Book Image

Unity 2017 Game Optimization - Second Edition

By : Chris Dickinson
Book Image

Unity 2017 Game Optimization - Second Edition

By: Chris Dickinson

Overview of this book

Unity is an awesome game development engine. Through its massive feature-set and ease-of-use, Unity helps put some of the best processing and rendering technology in the hands of hobbyists and professionals alike. This book shows you how to make your games fly with the recent version of Unity 2017, and demonstrates that high performance does not need to be limited to games with the biggest teams and budgets. Since nothing turns gamers away from a game faster than a poor user-experience, the book starts by explaining how to use the Unity Profiler to detect problems. You will learn how to use stopwatches, timers and logging methods to diagnose the problem. You will then explore techniques to improve performance through better programming practices. Moving on, you will then learn about Unity’s built-in batching processes; when they can be used to improve performance, and their limitations. Next, you will import your art assets using minimal space, CPU and memory at runtime, and discover some underused features and approaches for managing asset data. You will also improve graphics, particle system and shader performance with a series of tips and tricks to make the most of GPU parallel processing. You will then delve into the fundamental layers of the Unity3D engine to discuss some issues that may be difficult to understand without a strong knowledge of its inner-workings. The book also introduces you to the critical performance problems for VR projects and how to tackle them. By the end of the book, you will have learned to improve the development workflow by properly organizing assets and ways to instantiate assets as quickly and waste-free as possible via object pooling.
Table of Contents (17 chapters)
Title Page
About the Author
About the Reviewers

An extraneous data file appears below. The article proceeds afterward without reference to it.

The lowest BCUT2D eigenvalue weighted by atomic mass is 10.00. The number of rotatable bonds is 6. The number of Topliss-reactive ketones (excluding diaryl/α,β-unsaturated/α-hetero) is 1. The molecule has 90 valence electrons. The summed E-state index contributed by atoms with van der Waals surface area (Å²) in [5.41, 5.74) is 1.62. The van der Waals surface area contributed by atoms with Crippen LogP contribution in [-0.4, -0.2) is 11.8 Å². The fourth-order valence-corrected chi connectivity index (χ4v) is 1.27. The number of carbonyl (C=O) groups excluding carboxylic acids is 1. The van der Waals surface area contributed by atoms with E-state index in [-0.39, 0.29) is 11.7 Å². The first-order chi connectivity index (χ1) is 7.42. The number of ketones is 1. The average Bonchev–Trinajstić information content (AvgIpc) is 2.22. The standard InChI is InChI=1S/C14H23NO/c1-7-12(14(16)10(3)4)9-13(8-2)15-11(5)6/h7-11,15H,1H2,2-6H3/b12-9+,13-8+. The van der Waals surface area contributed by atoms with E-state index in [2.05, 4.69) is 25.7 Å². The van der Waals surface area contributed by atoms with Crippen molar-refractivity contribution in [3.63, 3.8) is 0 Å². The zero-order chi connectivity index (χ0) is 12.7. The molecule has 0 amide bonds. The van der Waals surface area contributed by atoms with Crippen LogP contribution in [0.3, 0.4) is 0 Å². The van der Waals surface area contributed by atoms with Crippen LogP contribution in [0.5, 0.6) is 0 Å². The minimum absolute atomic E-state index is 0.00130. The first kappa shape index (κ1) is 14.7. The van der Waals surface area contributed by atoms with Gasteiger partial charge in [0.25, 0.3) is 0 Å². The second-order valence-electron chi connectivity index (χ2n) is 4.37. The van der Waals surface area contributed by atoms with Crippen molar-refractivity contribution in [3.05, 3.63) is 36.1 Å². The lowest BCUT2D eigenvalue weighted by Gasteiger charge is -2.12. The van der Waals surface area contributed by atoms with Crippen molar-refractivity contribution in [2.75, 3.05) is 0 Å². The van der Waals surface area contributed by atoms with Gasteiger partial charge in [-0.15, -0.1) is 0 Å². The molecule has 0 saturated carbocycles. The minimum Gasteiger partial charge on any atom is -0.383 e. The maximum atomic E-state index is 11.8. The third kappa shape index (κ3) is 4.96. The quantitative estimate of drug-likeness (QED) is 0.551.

Customer Feedback
Software and Hardware List

Chapter 1. Pursuing Performance Problems

Performance evaluation for most software products is a very scientific process. First, we determine the maximum/minimum supported performance metrics, such as the allowed memory usage, acceptable CPU consumption, the number of concurrent users, and so on. Next, we perform load testing against the application in scenarios with a version of the application built for the target platform, and test it while gathering instrumentation data. Once this data is collected, we analyze and search it for performance bottlenecks. If problems are discovered, we complete a root-cause analysis, make changes in the configuration or application code to fix the issue and repeat it.

Although game development is a very artistic process, it is still exceptionally technical, so there is a good reason to treat it in similarly objective ways. Our game should have a target audience in mind, which can tell us what hardware limitations our game might be operating under and, perhaps, tell us exactly what performance targets we need to meet (particularly in the case of console and mobile games). We can perform runtime testing on our application, gather performance data from multiple subsystems (CPU, GPU, memory, the Physics Engine, the Rendering Pipeline, and so on), and compare them against what we consider to be acceptable. We can use this data to identify bottlenecks in our application, perform additional instrumentation, and determine the root cause of the issue. Finally, depending on the type of problem, we should be capable of applying a number of fixes to improve our application's performance to bring it more in line with the intended behavior.

However, before we spend even a single moment making performance fixes, we will need to prove that a performance problem exists to begin with. It is unwise to spend time rewriting and refactoring code until there is good reason to do so, since pre-optimization is rarely worth the hassle. Once we have proof of a performance issue, the next task is figuring out exactly where the bottleneck is located. It is important to ensure that we understand why the performance issue is happening, otherwise we could waste even more time applying fixes that are little more than educated guesses. Doing so often means that we only fix a symptom of the issue, not its root cause, and so we risk the chance that it manifests itself in other ways in the future, or in ways we haven't yet detected.

In this chapter, we will explore the following:

  • How to gather profiling data using the Unity Profiler
  • How to analyze Profiler data for performance bottlenecks
  • Techniques to isolate a performance problem and determine its root cause

With a thorough understanding of a given problem, you will then be ready for information presented in the remaining chapters, where you will learn what solutions are available for the issue we've detected.